15 May to 14 June 2014
Adapted by Paul Allan
Based on the screenplay by Mark Herman
Directed by Damian Cruden
Reviewed by Debbie Tasker
Last night we went along to see Paul Allan’s adaptation of the 1996 well known film Brassed Off at the Octagon Theatre in Bolton. I adore this quaint theatre as it is so intimate and the seating is superb. But last night the heat in there was stifling! Maybe the air conditioning is on the blink? Or they were not expecting such a warm night but it made it very uncomfortable. People were wafting themselves with anything they could find and I heard a lady on the way out exclaim ‘That’s the hottest I’ve ever been!’ That aside the staff were friendly and helpful as usual. We opted for a drink in the cafe/restaurant instead of the bar for a change, the hot chocolate and latte were lovely as were the scrummy cakes.
Set in the fictional northern town of Grimley during the 80s where the community of mining families are facing pit closure it shows the devastating effect the changes have on their lives. The colliery Brass Band is not going anywhere though if it is left up to Danny, the band leader, as he says it’s been going for a hundred years and we have survived 7 strikes, 3 disasters, 2 world wars and a depression – but do the others agree?
Full of humour and sadness in equal measures the strong cast get a powerful message across showing human spirit of a fight to the bitter end. Shane (aged 8), Danny’s grandson and Phil’s eldest child narrates. As the show opens he explains who each character is and continues to be a fly on the wall throughout with accounts of activities we don’t see. It is a very clever move and Luke Adamson plays the part of the young boy fantastically. John McArdle who most people will associate with his role in Brookside as Billy Corkhill is Danny. He looks like a professional conductor and gives a very powerful performance as a strong family man who is dying of lung disease but wants to see his dream come true – his beloved Brass Band perform at the Albert Hall. Phil, his son, is struggling with debts and his marriage breakdown. His consequent actions are hard to watch. Andrew Dunn (who I remember as Bren’s partner in Dinnerladies) is brilliant he portrays the character as both comical and tragic, I loved him. All the cast give outstanding performances and there are no weak links.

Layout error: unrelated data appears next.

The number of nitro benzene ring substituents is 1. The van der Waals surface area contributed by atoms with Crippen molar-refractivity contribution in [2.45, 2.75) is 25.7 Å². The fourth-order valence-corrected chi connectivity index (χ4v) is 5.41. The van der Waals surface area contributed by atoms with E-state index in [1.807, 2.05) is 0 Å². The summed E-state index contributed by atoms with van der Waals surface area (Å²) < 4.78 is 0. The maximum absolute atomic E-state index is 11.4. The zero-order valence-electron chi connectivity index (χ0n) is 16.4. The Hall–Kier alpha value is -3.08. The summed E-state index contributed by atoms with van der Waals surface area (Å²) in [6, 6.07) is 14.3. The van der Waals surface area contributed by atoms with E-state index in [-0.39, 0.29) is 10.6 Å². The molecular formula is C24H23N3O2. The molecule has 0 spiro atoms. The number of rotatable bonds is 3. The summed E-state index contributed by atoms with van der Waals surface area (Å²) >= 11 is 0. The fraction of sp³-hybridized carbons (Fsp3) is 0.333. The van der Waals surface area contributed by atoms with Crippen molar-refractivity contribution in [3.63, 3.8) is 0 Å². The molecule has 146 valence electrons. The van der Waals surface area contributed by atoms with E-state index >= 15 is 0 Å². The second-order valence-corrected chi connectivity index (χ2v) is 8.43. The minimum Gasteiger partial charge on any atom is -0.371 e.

Looming at the back of the stage is the pithead machinery which keeps the subject matter never far from your mind and is the scene of a suicide attempt. The rest of the set is basic, a kitchen and the village hall for band practice there are also a couple of scenes involving a bed.
The brass band is captivating, there are three performing on alternate nights so I am not sure which we saw. All very talented and professional they fitted in with the cast and joined in with scenes. My favourite performance was The Floral Dance and my mums was Danny Boy this was very touching as the company are situated under a lamp post playing for Danny in his hospital bed. I am big fan of Brass Bands so to see such a marvellous addition to the show was a very big bonus.
The Touring Consortium Theatre Company have come up with a gem of a show. The standing ovation was truly deserved and there weren’t many dry eyes as we left. A must see show. Don’t miss it.
Tickets cost from £9 to £24. Unfortunately the show has now SOLD OUT.
For other produtions at the Octagon Theatre Bolton visit www.octagonbolton.co.uk.
Octagon Theatre. Howell Croft South, Bolton, BL1 1SB | Box Office 01204 520661